Over time, the building expanded to accommodate its growing and changing constituency. In 1931, the library board hired contractor Roy Moerder to prepare plans to double the stack and office space by removing the library’s back wall and extending the building to the east. Following Moerder’s plans and specifications, John Eisinger completed the addition by October 1931, extending the original north and south walls with buff bricks salvaged from the demolished east wall. In building the new east elevation, invisible from the street, Eisinger did not attempt to match the original building; instead he built it of red brick walls and rectangular windows. Other changes were the result of maintenance issues: in 1938 the deteriorating curved stairs of the entrance were replaced with a single, straight staircase.
The 1960s and 1970s were decades of change and activism for the library and its community. This began in relatively minor way with the 1964 remodeling of the basement from a clubroom into a children’s library. More significantly, in 1967, the Moscow Public Library merged with the Latah County Library to form the Moscow–Latah County Library District. The county library moved its collection into the Moscow Library, making it the headquarters for the entire district. By 1971 a citizens’ panel studied the library’s needs and urged administrative bodies to seek funding for a new facility. In 1972, the library board purchased two lots to the north of the library for $35,000. The following year the board hired a local firm, Architectural Workshop, to complete a building program and feasibility study that considered alternatives such as demolishing the existing building and rebuilding from the ground up, adding onto the original building, building on a site in a different location, or adapting the old post office for use as a library.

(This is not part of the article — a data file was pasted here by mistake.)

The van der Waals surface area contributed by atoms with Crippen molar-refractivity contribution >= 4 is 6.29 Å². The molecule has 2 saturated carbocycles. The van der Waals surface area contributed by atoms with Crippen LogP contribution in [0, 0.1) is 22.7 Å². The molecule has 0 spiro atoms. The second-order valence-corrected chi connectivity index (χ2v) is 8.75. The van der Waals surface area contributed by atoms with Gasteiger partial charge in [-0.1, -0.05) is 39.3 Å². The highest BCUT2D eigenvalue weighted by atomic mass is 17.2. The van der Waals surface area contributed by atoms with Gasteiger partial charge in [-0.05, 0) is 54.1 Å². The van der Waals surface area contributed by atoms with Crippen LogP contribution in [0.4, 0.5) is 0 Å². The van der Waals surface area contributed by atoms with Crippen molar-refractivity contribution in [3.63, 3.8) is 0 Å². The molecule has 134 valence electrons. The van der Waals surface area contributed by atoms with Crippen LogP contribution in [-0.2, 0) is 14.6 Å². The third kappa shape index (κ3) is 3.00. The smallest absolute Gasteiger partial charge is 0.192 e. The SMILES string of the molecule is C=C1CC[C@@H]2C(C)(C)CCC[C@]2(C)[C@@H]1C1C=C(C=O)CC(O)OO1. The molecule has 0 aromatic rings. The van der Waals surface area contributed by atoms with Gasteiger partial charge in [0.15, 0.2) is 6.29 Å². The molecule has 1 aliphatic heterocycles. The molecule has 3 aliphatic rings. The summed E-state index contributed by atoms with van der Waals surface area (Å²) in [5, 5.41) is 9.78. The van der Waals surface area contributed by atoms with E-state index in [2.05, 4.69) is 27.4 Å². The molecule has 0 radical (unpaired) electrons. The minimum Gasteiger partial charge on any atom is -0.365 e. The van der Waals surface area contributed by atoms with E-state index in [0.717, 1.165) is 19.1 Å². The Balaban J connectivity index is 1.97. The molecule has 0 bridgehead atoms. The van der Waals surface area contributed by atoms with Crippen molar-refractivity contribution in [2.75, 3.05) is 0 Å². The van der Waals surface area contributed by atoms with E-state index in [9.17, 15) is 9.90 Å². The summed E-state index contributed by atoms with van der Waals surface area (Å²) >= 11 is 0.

Next, the board then hired Coeur d’Alene architect R. G. Nelson to design a new 16,000-square-foot building. In 1977, Nelson presented a schematic design for a new building that some community members felt was inappropriately modern for a historic residential neighborhood. Public discussion of the feasibility study and schematic design drew many community members into a conversation about inadequate space, poor repair, and inaccessibility of the historic building. The conversation expanded to consider the library within the context of Moscow’s historic core. A citizen’s group, the Fort Russell Neighborhood Planning Association, advocated preserving the Carnegie library and requiring that any new building be “in harmony with the scale and character of the area.” Public appreciation of the historic Carnegie library led to its nomination to the National Register of Historic Places in 1978.